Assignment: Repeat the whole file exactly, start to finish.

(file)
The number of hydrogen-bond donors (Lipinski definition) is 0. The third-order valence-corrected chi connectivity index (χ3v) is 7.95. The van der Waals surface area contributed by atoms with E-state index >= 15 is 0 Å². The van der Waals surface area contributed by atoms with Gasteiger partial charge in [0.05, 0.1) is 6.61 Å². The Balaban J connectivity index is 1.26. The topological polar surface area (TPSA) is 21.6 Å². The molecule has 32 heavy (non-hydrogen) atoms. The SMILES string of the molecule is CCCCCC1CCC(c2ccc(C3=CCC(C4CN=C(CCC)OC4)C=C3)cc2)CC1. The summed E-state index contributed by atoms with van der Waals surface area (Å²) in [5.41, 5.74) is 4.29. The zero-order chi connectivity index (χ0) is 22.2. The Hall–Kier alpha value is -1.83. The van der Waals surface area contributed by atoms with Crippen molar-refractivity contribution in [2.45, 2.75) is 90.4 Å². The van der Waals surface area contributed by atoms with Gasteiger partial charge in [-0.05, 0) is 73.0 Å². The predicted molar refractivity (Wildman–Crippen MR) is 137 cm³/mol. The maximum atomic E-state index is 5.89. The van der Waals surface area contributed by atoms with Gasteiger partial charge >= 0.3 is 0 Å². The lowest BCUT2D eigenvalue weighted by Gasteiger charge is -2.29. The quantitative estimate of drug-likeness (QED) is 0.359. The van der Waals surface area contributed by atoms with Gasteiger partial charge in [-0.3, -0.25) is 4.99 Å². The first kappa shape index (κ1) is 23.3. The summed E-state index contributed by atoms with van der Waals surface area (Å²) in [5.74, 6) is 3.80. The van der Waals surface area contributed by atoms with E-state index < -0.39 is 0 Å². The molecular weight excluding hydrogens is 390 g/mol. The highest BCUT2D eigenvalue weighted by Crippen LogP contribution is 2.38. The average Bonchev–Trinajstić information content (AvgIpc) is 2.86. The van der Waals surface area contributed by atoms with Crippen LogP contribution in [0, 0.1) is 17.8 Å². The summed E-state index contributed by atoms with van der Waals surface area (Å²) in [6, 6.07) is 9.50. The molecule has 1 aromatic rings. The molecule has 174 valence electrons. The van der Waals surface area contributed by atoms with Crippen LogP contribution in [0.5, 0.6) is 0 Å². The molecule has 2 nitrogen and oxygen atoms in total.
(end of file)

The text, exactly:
The number of hydrogen-bond donors (Lipinski definition) is 0. The third-order valence-corrected chi connectivity index (χ3v) is 7.95. The van der Waals surface area contributed by atoms with E-state index >= 15 is 0 Å². The van der Waals surface area contributed by atoms with Gasteiger partial charge in [0.05, 0.1) is 6.61 Å². The Balaban J connectivity index is 1.26. The topological polar surface area (TPSA) is 21.6 Å². The molecule has 32 heavy (non-hydrogen) atoms. The SMILES string of the molecule is CCCCCC1CCC(c2ccc(C3=CCC(C4CN=C(CCC)OC4)C=C3)cc2)CC1. The summed E-state index contributed by atoms with van der Waals surface area (Å²) in [5.41, 5.74) is 4.29. The zero-order chi connectivity index (χ0) is 22.2. The Hall–Kier alpha value is -1.83. The van der Waals surface area contributed by atoms with Crippen molar-refractivity contribution in [2.45, 2.75) is 90.4 Å². The van der Waals surface area contributed by atoms with Gasteiger partial charge in [-0.05, 0) is 73.0 Å². The predicted molar refractivity (Wildman–Crippen MR) is 137 cm³/mol. The maximum atomic E-state index is 5.89. The van der Waals surface area contributed by atoms with Gasteiger partial charge >= 0.3 is 0 Å². The lowest BCUT2D eigenvalue weighted by Gasteiger charge is -2.29. The quantitative estimate of drug-likeness (QED) is 0.359. The van der Waals surface area contributed by atoms with Gasteiger partial charge in [-0.3, -0.25) is 4.99 Å². The first kappa shape index (κ1) is 23.3. The summed E-state index contributed by atoms with van der Waals surface area (Å²) in [5.74, 6) is 3.80. The van der Waals surface area contributed by atoms with E-state index < -0.39 is 0 Å². The molecular weight excluding hydrogens is 390 g/mol. The highest BCUT2D eigenvalue weighted by Crippen LogP contribution is 2.38. The average Bonchev–Trinajstić information content (AvgIpc) is 2.86. The van der Waals surface area contributed by atoms with Crippen LogP contribution in [0, 0.1) is 17.8 Å². The summed E-state index contributed by atoms with van der Waals surface area (Å²) in [6, 6.07) is 9.50. The molecule has 1 aromatic rings. The molecule has 174 valence electrons. The van der Waals surface area contributed by atoms with Crippen LogP contribution in [0.5, 0.6) is 0 Å². The molecule has 2 nitrogen and oxygen atoms in total.